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Tuesday, April 22, 2014

Easter Vigil Mass and Happy Earth Day

Well, I wasn't planning on writing on this topic. I've already written about Easter, but the Easter Vigil mass this year moved me. And the topic of the homily was directly related to this blog, so I decided to post an extra entry.

Let me set the stage. It was a typical busy Holy Saturday, full of grocery shopping, Easter Egg dying, taxiing kids, defending Peter Jackson's
choices in The Hobbit movies on the phone to one of my husband's friends, and food preparation. Pre-holiday preparation always pushes me beyond my busy-ness comfort zone.

When we got to the mass, me already yawning, the fire in the foyer and the candle lighting, the chanting and the invocations, all made me feel like I had stepped back in time hundreds of years. This delicious feeling touched my irrational-mythic mind deeply.

Then after several readings from the old testament of pre-figurations of Christ and my normal personal effortless flow, sometimes flood,  of ideas from the mass for my current Work-In-Progress story, the homily started.

Let me preface this with the fact that I'm pretty sure my priest doesn't even know I write, let alone have a blog or read it. And considering that I am currently writing a series on Mythological Humanoids and have shared my beliefs along side other's current and ancient beliefs, I felt like he was talking right to me. [Have you ever gotten that feeling? It's a little disconcerting, but funny.]

The homily was on the difference between the resurrection of Christ and other stories of dying and rising gods – Egypt's Horus and Greece's Dionysus - right up my alley. The priest spoke about C.S. Lewis and J.R.R. Tolkien, two of my favorite authors, both being firm believers in Christianity and steeped in and writing about mythology as professors and fantasy writers. The priest had my undivided attention then, even though my nine year old was getting antsy beside me and checking my watch every five minutes to see exactly how long an Easter Vigil mass was – one hour and forty-five minutes was discussed on the way home - and how much longer he would have to sit still with the incense smell making him want to cough.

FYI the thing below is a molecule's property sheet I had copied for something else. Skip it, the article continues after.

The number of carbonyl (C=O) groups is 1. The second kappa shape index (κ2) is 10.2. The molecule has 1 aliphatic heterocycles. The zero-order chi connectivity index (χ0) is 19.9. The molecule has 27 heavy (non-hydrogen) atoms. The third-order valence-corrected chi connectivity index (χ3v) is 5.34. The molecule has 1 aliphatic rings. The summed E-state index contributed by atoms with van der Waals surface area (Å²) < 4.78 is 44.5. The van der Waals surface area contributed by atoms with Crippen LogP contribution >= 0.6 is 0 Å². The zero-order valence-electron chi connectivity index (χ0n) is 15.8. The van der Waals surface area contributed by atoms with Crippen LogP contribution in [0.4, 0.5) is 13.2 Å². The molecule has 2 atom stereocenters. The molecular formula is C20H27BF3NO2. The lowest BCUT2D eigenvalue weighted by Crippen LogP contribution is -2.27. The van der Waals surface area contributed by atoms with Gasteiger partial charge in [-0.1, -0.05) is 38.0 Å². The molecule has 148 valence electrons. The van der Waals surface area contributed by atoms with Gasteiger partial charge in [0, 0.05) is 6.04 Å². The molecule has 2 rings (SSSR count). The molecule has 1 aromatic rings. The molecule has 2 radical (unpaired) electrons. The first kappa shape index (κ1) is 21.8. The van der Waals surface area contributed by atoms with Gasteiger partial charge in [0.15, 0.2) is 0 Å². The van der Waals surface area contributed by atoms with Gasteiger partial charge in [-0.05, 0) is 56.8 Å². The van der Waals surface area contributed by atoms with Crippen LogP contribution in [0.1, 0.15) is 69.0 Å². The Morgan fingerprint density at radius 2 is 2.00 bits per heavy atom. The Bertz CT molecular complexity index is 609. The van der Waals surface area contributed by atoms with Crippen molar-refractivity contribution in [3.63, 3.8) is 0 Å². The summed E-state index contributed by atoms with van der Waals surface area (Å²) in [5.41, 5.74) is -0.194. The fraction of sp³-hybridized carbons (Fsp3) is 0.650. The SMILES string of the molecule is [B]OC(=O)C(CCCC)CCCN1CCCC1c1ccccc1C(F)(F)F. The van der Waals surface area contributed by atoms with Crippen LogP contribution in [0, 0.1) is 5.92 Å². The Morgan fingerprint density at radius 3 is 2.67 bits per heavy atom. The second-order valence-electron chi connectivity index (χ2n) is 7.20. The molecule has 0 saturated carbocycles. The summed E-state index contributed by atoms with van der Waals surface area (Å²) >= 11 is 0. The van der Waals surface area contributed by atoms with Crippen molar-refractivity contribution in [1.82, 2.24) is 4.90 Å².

The priest's point was that Christ's Resurrection was not meant to be mythology. While the Horus and Dionysus stories were explanations of the rhythms of nature - the ebb and flow of the Nile River, and the planting and harvesting of grapes and the making and consuming of wine, respectively - events crucial to the people that created these stories. The creators of these stories, and I'm sure the subsequent refiners of these stories, were purposely making myths. They were using symbolic language to explain and celebrate their lives.

The story of the Resurrection of Christ, on the other hand, was told and written as fact, not an irrational symbolic myth, but a rational sharing of eye witness accounts firmly grounded in history. Christ's Resurrection, the priest explained, was a historical event.

I will be chewing on this idea for a long time. As I write this though, I can hear my husband's atheist voice (as of nine years ago when he definitively turned away from his Biblical Studies degree and seminary) in my head saying, “But the interpretation of the event was the mythological part.” In my head I argue, "I'm not so sure it's that simple. Mythology and symbolism are complicated beasts. Where does fact end and poetry begin? How much overlap is there between the two? The answers to these questions changes for different parts of the Bible." [Yes, I do regularly argue with myself. Doesn't everybody?]

As I chew on how much overlap there is between history and symbolism in the Resurrection story, I realize this homily is an answer to prayer and imagine I hear the footsteps of God behind me, tapping me on the shoulder and pointing the way. It thrills me to feel the overlap between myth and reality come so close. To put it another way, I love when my rational mind and my irrational mind are on the same page working as a unit.

I'm not sure how much history is portrayed in the biblical stories about Jesus's Resurrection. I know I want to believe it is all history, because that is the easiest and simplest route, but things are never simple and struggling through the challenge of belief is part of the journey to faith.

What do you think about the historicity and the symbolism in Jesus's Resurrection story? [Now I'm off to go stuff Easter eggs, make up baskets and hide things. Happy Easter everyone!]
 [Obviously this was written several days ago. I'm just getting to post it. The pictures are from last Wednesday's trip to the park, I hope you enjoy them.] Happy Earth Day!

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